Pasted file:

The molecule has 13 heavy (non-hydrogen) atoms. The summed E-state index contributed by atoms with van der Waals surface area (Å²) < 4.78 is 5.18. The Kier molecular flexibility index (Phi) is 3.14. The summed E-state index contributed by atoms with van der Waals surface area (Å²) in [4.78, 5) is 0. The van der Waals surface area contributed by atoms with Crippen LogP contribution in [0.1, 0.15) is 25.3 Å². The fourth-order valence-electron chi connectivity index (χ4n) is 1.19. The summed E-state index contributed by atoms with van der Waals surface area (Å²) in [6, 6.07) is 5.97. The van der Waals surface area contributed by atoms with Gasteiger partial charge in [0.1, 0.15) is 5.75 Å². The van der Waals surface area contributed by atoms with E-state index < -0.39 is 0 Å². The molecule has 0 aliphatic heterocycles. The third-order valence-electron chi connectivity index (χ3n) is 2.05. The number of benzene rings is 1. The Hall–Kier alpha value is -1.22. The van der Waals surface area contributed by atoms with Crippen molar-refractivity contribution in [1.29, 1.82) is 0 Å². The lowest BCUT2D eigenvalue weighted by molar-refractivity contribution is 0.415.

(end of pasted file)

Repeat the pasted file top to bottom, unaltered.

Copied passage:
The molecule has 13 heavy (non-hydrogen) atoms. The summed E-state index contributed by atoms with van der Waals surface area (Å²) < 4.78 is 5.18. The Kier molecular flexibility index (Phi) is 3.14. The summed E-state index contributed by atoms with van der Waals surface area (Å²) in [4.78, 5) is 0. The van der Waals surface area contributed by atoms with Crippen LogP contribution in [0.1, 0.15) is 25.3 Å². The fourth-order valence-electron chi connectivity index (χ4n) is 1.19. The summed E-state index contributed by atoms with van der Waals surface area (Å²) in [6, 6.07) is 5.97. The van der Waals surface area contributed by atoms with Gasteiger partial charge in [0.1, 0.15) is 5.75 Å². The van der Waals surface area contributed by atoms with E-state index < -0.39 is 0 Å². The molecule has 0 aliphatic heterocycles. The third-order valence-electron chi connectivity index (χ3n) is 2.05. The number of benzene rings is 1. The Hall–Kier alpha value is -1.22. The van der Waals surface area contributed by atoms with Crippen molar-refractivity contribution in [1.29, 1.82) is 0 Å². The lowest BCUT2D eigenvalue weighted by molar-refractivity contribution is 0.415.